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America's Cup - No easy options for Auckland bases + Video

by Richard Gladwell, on 10 Oct 2017
Artemis Racing performs an end of race wheelie for the crowds in the America's Cup Village Stadium Richard Gladwell
The Auckland Council is going to have to get over its principles if it wants to keep the America's Cup in Auckland.

Some liken it to swallowing a dead rat.

An analysis of four of the options shows that none are ideal. Or if they do work in the America's Cup context, and the Council doesn't have a legacy use, and it won't spend $150million on what it perceives to be a White Elephant.

The map below is based around developing a requirement for 30,000sq metres of hard stand which will accommodate 8-10 teams depending on the required footprint, which was 3,500sq metres per team in Bermuda.

Three of the four options involve either wharf extension or reclamation - none of which are palatable options for the Auckland Council, and without the assistance of an America's Cup Empowering Act would surely be held up by prolonged planning action and litigation by groups opposed to further encroachment in the harbour.

The best option, an extension to Halsey Street, was almost taken off the list of options to be passed to the Council CEO for further analysis and report back, during a Council meeting on September 5, 2017. While several of the Council were opposed, they voted in favour only to see an unrestricted slate of options considered.

See the video extract from the Council meeting of September 5, 2017 which outlined many of the issues and attitudes towards an America's Cup in Auckland. The meat of the discussion starts at 18minutes 20 seconds into the video. Then skip to 37minutes in, then to 1hr 5 secs.

The Westhaven marina site is handy to the Royal New Zealand Yacht Squadron but has difficult and narrow street access. It requires the development of a new road based on the current breakwater to reach the end of the new reclamation - a not insubstantial work.

The legacy use of the area would be construction of more marinas in Westhaven and car parking. The 30,000sq metres has no allowance for an America's Cup Village, which would be required to be based away in the Viaduct area, but with no visibility of the team bases which were vital part of the America's Cup in Bermuda. The media centre would need to be allocated in the Viaduct Events Centre or a special temporary facility constructed.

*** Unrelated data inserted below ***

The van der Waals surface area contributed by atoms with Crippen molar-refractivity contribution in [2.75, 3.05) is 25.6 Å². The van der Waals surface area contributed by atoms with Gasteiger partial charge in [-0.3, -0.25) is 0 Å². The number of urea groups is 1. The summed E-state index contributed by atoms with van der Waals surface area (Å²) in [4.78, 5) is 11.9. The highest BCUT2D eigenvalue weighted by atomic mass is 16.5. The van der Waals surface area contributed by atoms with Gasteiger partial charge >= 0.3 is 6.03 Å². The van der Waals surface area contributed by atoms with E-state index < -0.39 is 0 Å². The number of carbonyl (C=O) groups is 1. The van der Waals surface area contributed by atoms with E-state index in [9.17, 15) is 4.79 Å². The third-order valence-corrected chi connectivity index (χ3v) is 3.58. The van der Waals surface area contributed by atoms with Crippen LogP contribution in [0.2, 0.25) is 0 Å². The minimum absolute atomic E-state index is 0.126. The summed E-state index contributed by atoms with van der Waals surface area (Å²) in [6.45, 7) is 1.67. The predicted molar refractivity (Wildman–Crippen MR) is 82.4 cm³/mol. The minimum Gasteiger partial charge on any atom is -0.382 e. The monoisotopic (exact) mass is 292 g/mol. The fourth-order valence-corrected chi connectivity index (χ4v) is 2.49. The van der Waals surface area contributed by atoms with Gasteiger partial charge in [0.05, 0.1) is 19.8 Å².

In the San Francisco America's Cup, the bases were remote from the America's Cup Village with the boats being required to be brought to the America's Cup for a Dockout ceremony. However it was a poor substitute for being in the same place as happened in Bermuda, and there was no return to the America's Cup Village after racing which was a big part of the fan experience in Bermuda.

The third issue is that if Emirates Team New Zealand defends the Cup, as they did in 2000, then the Westhaven area would still be required for bases for the next cycle and indeed until the Cup left New Zealand - which could be for several cycles of three years each.

Next is the Wynyard Point area, currently covered in various tanks and silos, with an oil discharge facility along its eastern side.

The area is designated to be developed in the Council's Long Term Plan. However, leases are believed to extend into 2025 or later - and the America's Cup will have been sailed by that time.

The option is to bring forward the lease termination date by two or three years. However there is the vexed issued of contamination rectification, which is believed to be the responsibility of the current lessees, that would be a negotiating point and trade-off if there were early termination of the leases - with unknown cost.

The area does have the required land for bases at around 85,000sq metres, and could also take an America's Cup Village if required. The area is reasonably handy to ferries, public and rail transport and the cafes and bar on North Wharf and the Viaduct Harbour.

If the area were used for the America's Cup Village as well as team bases, then the Bermuda experience would be recaptured (except for the out of this world reggae bands and talent).